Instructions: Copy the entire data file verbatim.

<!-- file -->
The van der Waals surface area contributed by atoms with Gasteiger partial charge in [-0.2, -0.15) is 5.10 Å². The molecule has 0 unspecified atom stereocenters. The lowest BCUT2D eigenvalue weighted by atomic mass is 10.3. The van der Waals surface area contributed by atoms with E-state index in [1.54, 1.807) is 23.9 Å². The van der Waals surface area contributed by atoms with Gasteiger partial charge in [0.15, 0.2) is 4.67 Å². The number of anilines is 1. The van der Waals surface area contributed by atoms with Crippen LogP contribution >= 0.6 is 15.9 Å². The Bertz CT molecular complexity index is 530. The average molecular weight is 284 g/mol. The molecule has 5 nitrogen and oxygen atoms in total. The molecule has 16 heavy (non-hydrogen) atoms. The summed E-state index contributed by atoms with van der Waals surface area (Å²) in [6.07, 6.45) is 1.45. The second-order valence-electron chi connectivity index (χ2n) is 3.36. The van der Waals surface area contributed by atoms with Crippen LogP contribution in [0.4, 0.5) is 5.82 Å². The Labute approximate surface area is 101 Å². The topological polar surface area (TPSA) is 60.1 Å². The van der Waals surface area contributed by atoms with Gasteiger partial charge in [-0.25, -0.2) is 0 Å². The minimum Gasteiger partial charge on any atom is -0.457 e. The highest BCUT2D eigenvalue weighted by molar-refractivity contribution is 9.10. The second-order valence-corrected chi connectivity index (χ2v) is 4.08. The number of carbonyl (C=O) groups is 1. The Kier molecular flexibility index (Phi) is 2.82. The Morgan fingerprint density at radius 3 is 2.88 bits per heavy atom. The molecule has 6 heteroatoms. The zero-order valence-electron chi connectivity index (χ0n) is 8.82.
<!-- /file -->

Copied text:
The van der Waals surface area contributed by atoms with Gasteiger partial charge in [-0.2, -0.15) is 5.10 Å². The molecule has 0 unspecified atom stereocenters. The lowest BCUT2D eigenvalue weighted by atomic mass is 10.3. The van der Waals surface area contributed by atoms with E-state index in [1.54, 1.807) is 23.9 Å². The van der Waals surface area contributed by atoms with Gasteiger partial charge in [0.15, 0.2) is 4.67 Å². The number of anilines is 1. The van der Waals surface area contributed by atoms with Crippen LogP contribution >= 0.6 is 15.9 Å². The Bertz CT molecular complexity index is 530. The average molecular weight is 284 g/mol. The molecule has 5 nitrogen and oxygen atoms in total. The molecule has 16 heavy (non-hydrogen) atoms. The summed E-state index contributed by atoms with van der Waals surface area (Å²) in [6.07, 6.45) is 1.45. The second-order valence-electron chi connectivity index (χ2n) is 3.36. The van der Waals surface area contributed by atoms with Crippen LogP contribution in [0.4, 0.5) is 5.82 Å². The Labute approximate surface area is 101 Å². The topological polar surface area (TPSA) is 60.1 Å². The van der Waals surface area contributed by atoms with Gasteiger partial charge in [-0.25, -0.2) is 0 Å². The minimum Gasteiger partial charge on any atom is -0.457 e. The highest BCUT2D eigenvalue weighted by molar-refractivity contribution is 9.10. The second-order valence-corrected chi connectivity index (χ2v) is 4.08. The number of carbonyl (C=O) groups is 1. The Kier molecular flexibility index (Phi) is 2.82. The Morgan fingerprint density at radius 3 is 2.88 bits per heavy atom. The molecule has 6 heteroatoms. The zero-order valence-electron chi connectivity index (χ0n) is 8.82.